I didn't hate TLJ, but even if I completely ignore all the (among many fans) controversial choices Rian Johnson made with regards to his treatement of Star Wars' lore and characters, I still have a great number of qualms with the film in terms of its storytelling (sorry, this is going to be rather long):
PACING: Now that was probably my biggest issue with the film. Apart from the opening battle, the film has very little forward momentum for nearly two thirds of its running time. After the action-heavy beginning, the plot gets tangled in 3 separate storylines which unfold simultaneously. My (perhaps personal) problem was that I found 2 of those neither emotionally involving nor thrilling: the Finn/Rose subplot about finding the code-breaker on the "Casino Planet" Canto Bight as well as the Poe/Holdo storyline about the resistance' messy escape from the First Order and the universe's most sluggish space chase.
But the one story I was ready to get fully invested in - you know: the one about Rey and Luke on the island (and Kylo via Force-Skype) - not only offers very little in terms of action and visual excitement, it also never really gets the time to breathe: because the overall narrative requires the film to cut back and forth between it and the other two evolving story threads.
The result of that narrative structure is 90 minutes of scenes with Rey and Luke (and a little Kylo) on a dreary, grey island that beg to resonate emotionally but get blunted each time by the film's need to cut to the (for me) somewhat uninvolving action in Finn's and Poe's part of the universe. And their two storylines lose all sense of urgency because they keep getting interrupted by the scenes on the island with Rey and Luke - which, to make matters worse, develop over several days in the film while Finn's and Poe's stories unfold over a couple of hours.
Due to that uneven structure we end up with a two-and-a-half-hour movie where the most crucial scenes of the story never get enough room to breathe and even feel rushed. It's only once all three storylines start coming together during the last third of the film that the film's pacing really works for me. But getting there often feels like a chore (and I'm really not sure a Star Wars film should feel like work).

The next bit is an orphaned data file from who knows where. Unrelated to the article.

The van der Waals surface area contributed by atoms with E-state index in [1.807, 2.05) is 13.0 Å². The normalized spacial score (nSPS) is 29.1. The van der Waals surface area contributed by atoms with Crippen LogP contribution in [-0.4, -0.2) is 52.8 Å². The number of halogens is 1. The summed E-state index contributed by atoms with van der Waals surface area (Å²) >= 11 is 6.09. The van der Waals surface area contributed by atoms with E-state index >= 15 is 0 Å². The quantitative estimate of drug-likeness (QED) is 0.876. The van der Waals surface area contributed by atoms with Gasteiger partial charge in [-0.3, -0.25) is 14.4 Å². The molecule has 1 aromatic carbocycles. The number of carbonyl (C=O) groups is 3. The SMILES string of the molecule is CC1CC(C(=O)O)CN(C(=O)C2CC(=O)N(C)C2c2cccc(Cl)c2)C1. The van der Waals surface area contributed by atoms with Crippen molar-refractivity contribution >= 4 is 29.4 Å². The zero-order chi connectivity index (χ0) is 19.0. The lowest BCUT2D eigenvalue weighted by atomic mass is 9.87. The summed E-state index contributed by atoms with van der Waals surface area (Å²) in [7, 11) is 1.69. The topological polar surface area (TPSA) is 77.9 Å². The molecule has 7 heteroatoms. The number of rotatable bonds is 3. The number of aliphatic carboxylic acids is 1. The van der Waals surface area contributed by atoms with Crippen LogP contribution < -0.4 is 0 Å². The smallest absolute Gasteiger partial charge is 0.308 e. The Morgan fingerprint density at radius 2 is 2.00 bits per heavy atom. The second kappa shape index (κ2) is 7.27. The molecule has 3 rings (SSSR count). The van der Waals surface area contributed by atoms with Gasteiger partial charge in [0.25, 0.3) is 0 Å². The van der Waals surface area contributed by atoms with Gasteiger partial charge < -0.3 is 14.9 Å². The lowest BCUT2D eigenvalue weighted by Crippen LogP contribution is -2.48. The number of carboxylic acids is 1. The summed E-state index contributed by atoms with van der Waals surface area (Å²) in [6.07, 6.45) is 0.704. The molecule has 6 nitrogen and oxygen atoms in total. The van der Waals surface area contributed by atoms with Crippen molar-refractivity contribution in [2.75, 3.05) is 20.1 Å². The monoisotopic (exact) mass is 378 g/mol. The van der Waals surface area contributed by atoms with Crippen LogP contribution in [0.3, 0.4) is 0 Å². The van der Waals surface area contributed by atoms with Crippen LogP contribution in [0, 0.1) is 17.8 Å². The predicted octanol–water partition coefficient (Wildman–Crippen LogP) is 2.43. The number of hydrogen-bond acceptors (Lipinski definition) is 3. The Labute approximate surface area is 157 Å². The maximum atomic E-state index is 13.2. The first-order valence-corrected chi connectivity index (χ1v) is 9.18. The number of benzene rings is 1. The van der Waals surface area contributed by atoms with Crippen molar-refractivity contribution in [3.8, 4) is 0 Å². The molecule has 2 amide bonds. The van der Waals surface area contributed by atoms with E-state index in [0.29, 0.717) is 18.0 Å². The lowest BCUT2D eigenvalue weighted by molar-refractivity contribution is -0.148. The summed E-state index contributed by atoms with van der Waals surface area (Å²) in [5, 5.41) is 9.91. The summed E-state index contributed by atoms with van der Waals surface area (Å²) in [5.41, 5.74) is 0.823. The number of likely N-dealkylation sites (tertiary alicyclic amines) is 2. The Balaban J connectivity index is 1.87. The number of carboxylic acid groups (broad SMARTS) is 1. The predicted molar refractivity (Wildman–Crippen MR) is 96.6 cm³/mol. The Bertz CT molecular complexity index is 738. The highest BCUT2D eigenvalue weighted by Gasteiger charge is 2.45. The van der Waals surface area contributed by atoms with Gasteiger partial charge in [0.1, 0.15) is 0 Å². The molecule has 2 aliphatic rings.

ODD CHARACTER CHOICES: What is the purpose of having Leia in a coma for the better part of the film? Don't tell me this is all set up so Kylo thinks she's dead: she's connected to the Force, and he's about as plugged into the Force as one can be; if established Star Wars lore tells us anything, it's that Kylo would instantly feel it if his mother died (now that's something even a casual fan such as myself knows). So why not use Leia more? Why introduce a completely new character in Laura Dern's Admiral Holdo, if she essentially just functions as a stand-in for Leia?
Poe Dameron's whole arc in the film is about him learning the terrible human cost for stupid, vain heroism, and it's with Leia that he clashes, after he's sacrificed half the resistance' fleet in order to take out a single Dreadnought during the film's opening battle. And as soon as Leia's in a coma, almost the exact same conflict continues with Holdo. Nothing against Admiral Holdo, but it's hard to get invested in her character, because we only just met her; from a storytelling point of view, to make Poe's arc really resonate and raise the stakes for him (and the audience), it would make much more sense if he rebelled against Leia. Wasting her in a coma instead seems utterly pointless.